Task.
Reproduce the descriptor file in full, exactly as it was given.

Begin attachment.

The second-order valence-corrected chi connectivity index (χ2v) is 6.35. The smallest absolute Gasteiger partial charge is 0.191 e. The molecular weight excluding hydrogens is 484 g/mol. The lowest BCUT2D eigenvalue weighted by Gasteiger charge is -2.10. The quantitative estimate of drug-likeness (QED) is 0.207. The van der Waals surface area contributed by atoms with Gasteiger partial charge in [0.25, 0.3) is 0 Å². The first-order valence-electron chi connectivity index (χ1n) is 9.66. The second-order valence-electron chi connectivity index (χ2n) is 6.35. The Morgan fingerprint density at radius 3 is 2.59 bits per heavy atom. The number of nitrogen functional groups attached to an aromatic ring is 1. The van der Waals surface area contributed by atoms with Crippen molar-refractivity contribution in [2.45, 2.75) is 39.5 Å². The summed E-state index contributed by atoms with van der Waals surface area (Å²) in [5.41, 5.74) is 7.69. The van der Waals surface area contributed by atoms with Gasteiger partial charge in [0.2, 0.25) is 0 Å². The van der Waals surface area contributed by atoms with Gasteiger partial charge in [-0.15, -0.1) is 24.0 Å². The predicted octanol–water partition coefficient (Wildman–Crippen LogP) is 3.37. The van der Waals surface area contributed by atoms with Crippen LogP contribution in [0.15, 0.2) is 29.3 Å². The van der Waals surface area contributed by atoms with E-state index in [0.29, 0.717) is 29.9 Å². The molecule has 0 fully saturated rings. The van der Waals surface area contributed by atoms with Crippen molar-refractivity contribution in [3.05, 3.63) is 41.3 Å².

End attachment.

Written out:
The second-order valence-corrected chi connectivity index (χ2v) is 6.35. The smallest absolute Gasteiger partial charge is 0.191 e. The molecular weight excluding hydrogens is 484 g/mol. The lowest BCUT2D eigenvalue weighted by Gasteiger charge is -2.10. The quantitative estimate of drug-likeness (QED) is 0.207. The van der Waals surface area contributed by atoms with Gasteiger partial charge in [0.25, 0.3) is 0 Å². The first-order valence-electron chi connectivity index (χ1n) is 9.66. The second-order valence-electron chi connectivity index (χ2n) is 6.35. The Morgan fingerprint density at radius 3 is 2.59 bits per heavy atom. The number of nitrogen functional groups attached to an aromatic ring is 1. The van der Waals surface area contributed by atoms with Crippen molar-refractivity contribution in [2.45, 2.75) is 39.5 Å². The summed E-state index contributed by atoms with van der Waals surface area (Å²) in [5.41, 5.74) is 7.69. The van der Waals surface area contributed by atoms with Gasteiger partial charge in [0.2, 0.25) is 0 Å². The van der Waals surface area contributed by atoms with Gasteiger partial charge in [-0.15, -0.1) is 24.0 Å². The predicted octanol–water partition coefficient (Wildman–Crippen LogP) is 3.37. The van der Waals surface area contributed by atoms with Crippen LogP contribution in [0.15, 0.2) is 29.3 Å². The van der Waals surface area contributed by atoms with E-state index in [0.29, 0.717) is 29.9 Å². The molecule has 0 fully saturated rings. The van der Waals surface area contributed by atoms with Crippen molar-refractivity contribution in [3.05, 3.63) is 41.3 Å².